These vessels have persisted in Somali waters for decades by exploiting gaps in governance. Inconsistencies among the international framework, federal Somali law, and regional laws create confusion about what is considered legal fishing in Somali waters. Additionally, there is no centralized licensing system, leading to increased confusion, lost revenue, and a lack of catch regulation. Beyond the need for consistency among laws, there is a need for greater enforcement capacity to be able to apprehend vessels fishing illegally. Even where that capacity is strong, some foreign vessels often use tactics to evade law enforcement. They may change their name, flag, and identification numbers; they may not carry tracking devices and if they do, they may tamper with the broadcast information or turn them off entirely to avoid detection.
Foreign fishers in close proximity to coastal communities combined with the perceived lack of action to control them have fostered resentment among Somalis. Collaborative action to address this concern through the creation of management systems will help to alleviate these frustrations while simultaneously capitalizing on foreign fishing.
The Somali region has long depended on maritime trade as a main driver of its economy. That connection to the rest of the world was cut off during the height of piracy. In recent years though, as piracy has decreased and commerce has expanded, shipping has resurged in the region, especially benefitting the large port cities.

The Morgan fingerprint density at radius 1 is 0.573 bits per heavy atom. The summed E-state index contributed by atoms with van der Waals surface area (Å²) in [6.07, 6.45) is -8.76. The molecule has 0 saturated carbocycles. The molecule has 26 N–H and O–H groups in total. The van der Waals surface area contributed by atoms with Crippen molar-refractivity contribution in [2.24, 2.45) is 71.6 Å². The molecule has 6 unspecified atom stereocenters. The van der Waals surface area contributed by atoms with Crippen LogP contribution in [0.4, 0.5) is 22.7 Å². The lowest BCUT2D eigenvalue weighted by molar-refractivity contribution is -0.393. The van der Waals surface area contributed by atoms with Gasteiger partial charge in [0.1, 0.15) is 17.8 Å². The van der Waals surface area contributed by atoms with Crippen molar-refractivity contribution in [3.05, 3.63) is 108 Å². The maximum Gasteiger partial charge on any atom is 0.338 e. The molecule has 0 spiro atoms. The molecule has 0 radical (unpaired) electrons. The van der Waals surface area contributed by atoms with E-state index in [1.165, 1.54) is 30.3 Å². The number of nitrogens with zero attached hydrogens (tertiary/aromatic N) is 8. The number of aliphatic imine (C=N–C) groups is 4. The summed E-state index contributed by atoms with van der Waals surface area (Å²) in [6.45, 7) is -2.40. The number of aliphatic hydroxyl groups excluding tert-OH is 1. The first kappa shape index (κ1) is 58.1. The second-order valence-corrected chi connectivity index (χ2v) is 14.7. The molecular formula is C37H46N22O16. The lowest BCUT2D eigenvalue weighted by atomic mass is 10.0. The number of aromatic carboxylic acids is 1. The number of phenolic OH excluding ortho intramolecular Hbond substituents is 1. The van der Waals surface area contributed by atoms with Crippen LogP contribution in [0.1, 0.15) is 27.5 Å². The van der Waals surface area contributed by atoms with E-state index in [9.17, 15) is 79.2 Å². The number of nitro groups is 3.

However, this increase in shipping traffic could also cause conflicts. Ships previously avoided transiting close to the Somali coast due to the threat of pirate attacks, but the decline in piracy has allowed ships to come closer to shore to save time and fuel going around the Horn of Africa. This is bringing shipping vessels into areas frequented by foreign and domestic fishers, which could result in accidents or violent clashes, especially when local fishers are mistaken for pirates. Shipping vessels coming close to shore can also threaten the health of the marine ecosystems by causing physical damage or polluting the water. As management plans are created for coastal areas, it will be important to consider discrete, enforceable shipping lanes that allow shipping traffic to flow in areas where they will not compete with fishers or harm natural resources.
Data Attribution and License Information
All written content by Paige M. Roberts
Landing sites and Ports maps created by Paige M. Roberts
All photos courtesy of Jean-Pierre Larroque.
Foreign Fishing Areas – Catch (mt) of Highly Migratory Fishes data analysis by Sarah M. Glaser. Visualization by Paige M. Roberts. Data obtained from Indian Ocean Tuna Commission. “Available Datasets.” Data. Accessed December 9, 2014. http://iotc.org/data/datasets.
Foreign Fishing Areas – Coastal Species data analysis and visualization by Paige M. Roberts. Data for northeast coast obtained from exactEarth, Cambridge, Ontario, Canada. March 26, 2015.
Shipping Traffic Density data analysis and visualization by Brian Free. Data obtained from exactEarth, Cambridge, Ontario, Canada. 2016.